Place 2 of the medallions onto a plate and top with the dates, almonds, bacon and drizzle of the sauce.

Spicy Steak

Not all of my favorite recipes came from a professional chef. In fact, my favorite spicy steak recipe came from a very good friend of mine who actually discovered it by accident. He was making two different meals and mixed the two recipes together unintentionally. Turns out, they went together like peanut butter and jelly. The recipe is very spicy, but I believe it is nicely balanced. The best thing about the recipe is that it is VERY easy to prepare and can be used with any kind of steak.

The recipe goes very well with a Zinfandel, which has its fruity profile and lower tannins that balance nicely with the spicy steak.


The Dry Rub

Garlic powder

Lawry’s Season Salt

Cayenne Pepper

The Baste

Soy Sauce (low sodium)

Sesame Oil

Wasabi Paste (tubes sold at your local supermarket)

Chili Garlic Sauce (often found in the Asian Section)


Generously season your steak with the dry rub (garlic powder, Lawry’s season salt, cayenne pepper), preferably the night before. There’s no need for regular salt and pepper. If you prepare the rub the night before, cover the steak with saran wrap or aluminum foil and let sit in refrigerator overnight.

The next day prepare The Baste. The ratio of ingredients are three parts Soy Sauce and Sesame Oil, two parts Chili Garlic Sauce, and one part Wasabi paste.

Lightly brush The Baste onto the steak on both sides. Put steak on a barbecue grille. The Baste has many oils, so be careful not to have flame-ups.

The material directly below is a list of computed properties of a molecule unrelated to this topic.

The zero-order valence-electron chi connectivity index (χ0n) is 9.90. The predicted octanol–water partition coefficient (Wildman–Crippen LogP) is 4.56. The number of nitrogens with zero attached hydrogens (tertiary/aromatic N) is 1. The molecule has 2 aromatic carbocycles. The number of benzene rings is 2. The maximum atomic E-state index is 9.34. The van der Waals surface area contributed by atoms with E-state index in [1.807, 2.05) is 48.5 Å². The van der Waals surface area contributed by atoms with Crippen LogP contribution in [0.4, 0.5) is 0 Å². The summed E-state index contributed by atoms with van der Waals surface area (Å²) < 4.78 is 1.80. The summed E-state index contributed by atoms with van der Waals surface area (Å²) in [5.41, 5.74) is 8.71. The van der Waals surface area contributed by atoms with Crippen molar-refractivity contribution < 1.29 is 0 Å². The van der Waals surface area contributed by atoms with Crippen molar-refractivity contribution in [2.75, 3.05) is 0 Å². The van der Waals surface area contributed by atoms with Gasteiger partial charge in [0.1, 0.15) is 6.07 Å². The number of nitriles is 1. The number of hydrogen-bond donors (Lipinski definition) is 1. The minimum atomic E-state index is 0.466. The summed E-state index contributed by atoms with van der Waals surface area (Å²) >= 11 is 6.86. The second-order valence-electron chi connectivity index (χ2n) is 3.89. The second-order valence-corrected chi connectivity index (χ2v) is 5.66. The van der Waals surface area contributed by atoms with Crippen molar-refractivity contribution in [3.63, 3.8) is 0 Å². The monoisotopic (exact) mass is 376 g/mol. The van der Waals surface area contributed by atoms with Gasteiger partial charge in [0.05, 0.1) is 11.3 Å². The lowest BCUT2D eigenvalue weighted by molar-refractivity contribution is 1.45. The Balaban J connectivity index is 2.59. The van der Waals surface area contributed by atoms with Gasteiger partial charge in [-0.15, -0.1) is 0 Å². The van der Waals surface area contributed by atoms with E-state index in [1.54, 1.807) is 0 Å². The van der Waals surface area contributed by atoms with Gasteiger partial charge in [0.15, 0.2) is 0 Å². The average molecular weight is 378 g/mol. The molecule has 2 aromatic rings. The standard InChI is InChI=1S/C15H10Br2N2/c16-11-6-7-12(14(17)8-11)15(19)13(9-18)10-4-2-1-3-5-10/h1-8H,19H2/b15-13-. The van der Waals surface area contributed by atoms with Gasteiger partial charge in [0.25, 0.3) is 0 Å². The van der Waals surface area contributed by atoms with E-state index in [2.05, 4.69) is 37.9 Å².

Cook until medium rare, about 4-5 minutes on one side and 3-5 minutes on the other side (with top of grille open).

Spicy Ribs

The same friend who gave me the Spicy Steak recipe gave me the preparation for this recipe. The dry rub and baste was created by yours truly. I admit the ingredients are simple but the key to this recipe is in the preparation and cooking and frankly the acidic baste is a very good compliment to the heaviness of the ribs.

This recipe, according to our resident Sommelier, goes very well with a Gewürztraminer.


Your choice of Beef or Pork Ribs.

The Dry Rub

Garlic powder

Lawry’s Season Salt

Cayenne Pepper

Cumin Powder

Smoked Paprika

Brown Sugar

The Baste

Dijon Mustard


Worcestershire sauce

Brown Sugar

White wine vinegar

Kosher Salt


Tabasco Sauce


Generously season ribs with The Rub the night before. This is more important for this recipe than it is for the spicy steak recipe. Depending on spicy-hot tolerance, add more or less cayenne pepper. Cover ribs with saran wrap or aluminum foil overnight.